Offering employee autonomy has several benefits. Apart from the obvious greater happiness quotient, being autonomous gives employees an irreplaceable feeling of being heard by the organisation, which drives intrinsic motivation and employee satisfaction. Employees are conscious that they are accountable for decisions and work hard to do their best. A study by Gartner found that a human-centric work design that combines flexible experiences, intentional collaboration and empathy management results in 3.8 times likelihood of employee performance, 3.2 times chances of employee retention and 3.1 times possibilities of low fatigue — all factors that drive organisational success. Choice drives both employee performance and retention; employees with autonomy were 2.3 times more likely to perform better and stay at work as compared to those who did not. While extrinsic motivation such as salary and perks are necessary for any workplace, intrinsic motivation holds the key to employee engagement, resulting in improved employee retention, job performance and satisfaction.
While employee autonomy has several benefits, the lack of structure can lead to chaos and confusion. Human Resources (HR) and business leaders should work together to arrive at an optimum strategy that delivers benefits to both the organisation and the employees.
Issue guidelines rather than mandates: Prescribing principles and practices instead of strict policies would be more acceptable to employees. Organisations have varied requirements based on business considerations, work culture or client contracts. For instance, for hybrid working, an organisation may mandate two fixed days in the office and one day based on the convenience of the team, as was done at Apple. HDFC Bank in India continued to provide a work from home option for a few days of the week even post the pandemic, based on requests, especially from women. Providing flexibility in terms of location and timings based on workforce demands is one way to provide employee autonomy.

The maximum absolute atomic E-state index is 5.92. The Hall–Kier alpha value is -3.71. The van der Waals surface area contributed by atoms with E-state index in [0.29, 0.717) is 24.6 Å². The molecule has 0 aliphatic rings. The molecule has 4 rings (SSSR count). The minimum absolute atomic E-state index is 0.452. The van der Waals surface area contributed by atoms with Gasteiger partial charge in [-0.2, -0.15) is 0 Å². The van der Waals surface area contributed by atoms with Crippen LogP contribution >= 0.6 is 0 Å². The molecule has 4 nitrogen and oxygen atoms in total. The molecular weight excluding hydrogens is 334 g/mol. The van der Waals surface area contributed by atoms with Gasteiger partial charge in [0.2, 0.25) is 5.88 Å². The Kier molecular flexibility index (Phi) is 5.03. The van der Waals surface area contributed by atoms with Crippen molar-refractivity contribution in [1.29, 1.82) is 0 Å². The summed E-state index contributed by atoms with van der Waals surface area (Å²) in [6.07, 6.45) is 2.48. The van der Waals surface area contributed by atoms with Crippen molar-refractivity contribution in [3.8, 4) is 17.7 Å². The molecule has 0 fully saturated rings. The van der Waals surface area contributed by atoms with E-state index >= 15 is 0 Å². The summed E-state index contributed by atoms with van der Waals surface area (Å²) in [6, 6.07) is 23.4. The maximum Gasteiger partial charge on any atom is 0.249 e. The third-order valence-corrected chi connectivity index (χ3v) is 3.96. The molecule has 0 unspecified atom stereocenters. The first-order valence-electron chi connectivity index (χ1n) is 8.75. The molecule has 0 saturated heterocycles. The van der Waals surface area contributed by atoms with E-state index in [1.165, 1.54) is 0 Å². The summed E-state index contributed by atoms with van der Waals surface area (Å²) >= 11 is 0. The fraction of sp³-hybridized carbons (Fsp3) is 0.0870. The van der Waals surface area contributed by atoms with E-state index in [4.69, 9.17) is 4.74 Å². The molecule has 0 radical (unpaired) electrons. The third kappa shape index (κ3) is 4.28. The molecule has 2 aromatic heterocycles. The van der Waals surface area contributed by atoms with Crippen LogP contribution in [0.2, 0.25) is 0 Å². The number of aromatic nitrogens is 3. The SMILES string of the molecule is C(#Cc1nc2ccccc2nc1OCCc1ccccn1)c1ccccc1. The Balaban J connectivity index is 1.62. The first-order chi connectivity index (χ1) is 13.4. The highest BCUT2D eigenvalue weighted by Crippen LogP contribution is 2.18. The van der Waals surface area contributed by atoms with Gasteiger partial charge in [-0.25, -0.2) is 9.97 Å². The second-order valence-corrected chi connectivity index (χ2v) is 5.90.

Bear in mind, trust is a two-way street: If you need your employees to trust you, well, you need to trust them too. While decision-making is a shared process, it also builds accountability and puts the onus on the employee to do the job well. A culture of open and transparent communication is a must.
Expectations from employees need to be stated and documented as policies. Companies need to consciously build a diverse and inclusive workforce, free of hiring biases. Trust employees to use their time productively while not being under the gaze of a team leader or manager. Keep them accountable with timesheets and update meetings.
Policies for employee data privacy and confidentiality need to exist so that the employee is assured of a safe and secure work environment. Leaders and managers need to be trained to delegate work to ensure that every employee feels valued and is part of the larger scheme of things. Knowledge sharing and collaboration should be encouraged.
Target the right talent: People are the cornerstone of organisational success. Hire people who can function optimally in an autonomous work environment. Apart from the required skill set, they must have the ability to function independently, at least some of the time, participate in decision making and have good communication skills. It’s important to have conversations about the degree of autonomy to set the right expectations.
Leverage technology: Digital platforms and tools are now the norm across industries and businesses. Investing in hardware and software that enable seamless remote and hybrid work ensures that employees can easily communicate and collaborate amongst themselves and their team. Virtual fireside chats and townhalls and “ask the expert” sessions are all possible at large scale, reaching remote workers in different continents.
Integrate applications and systems to ensure smooth workflows across the organisation. Allow for some flexibility in tools and technologies that help teams and individuals as long as they do not compromise on data privacy and security regulations.
Set up for success: Tracking progress at an individual or organisational level is important, both from the perspective of business requirements and employee satisfaction. Provide a framework for goal setting, performance measurement, and rewards and recognition. By doing so, employees have the flexibility of setting their own goals, while the performance measures help both the employee and the organisation track productivity and efficiency. Tracking at regular intervals helps set benchmarks, which, in turn, helps employees measure their own progress and performance.
Organisations also need to provide upskilling opportunities and invest in a growth mindset, so that employees continue to feel competent and valued.
Enabling employee autonomy is going to be high on the agenda for business leaders who are building the workplace of the future. Organisations need to walk the tightrope between accountability and autonomy while navigating the resistance to change, existing organisational hierarchies and the high expectations of employees. A framework of autonomy, competence and relatedness will create a highly motivated workforce that drives business growth and innovation.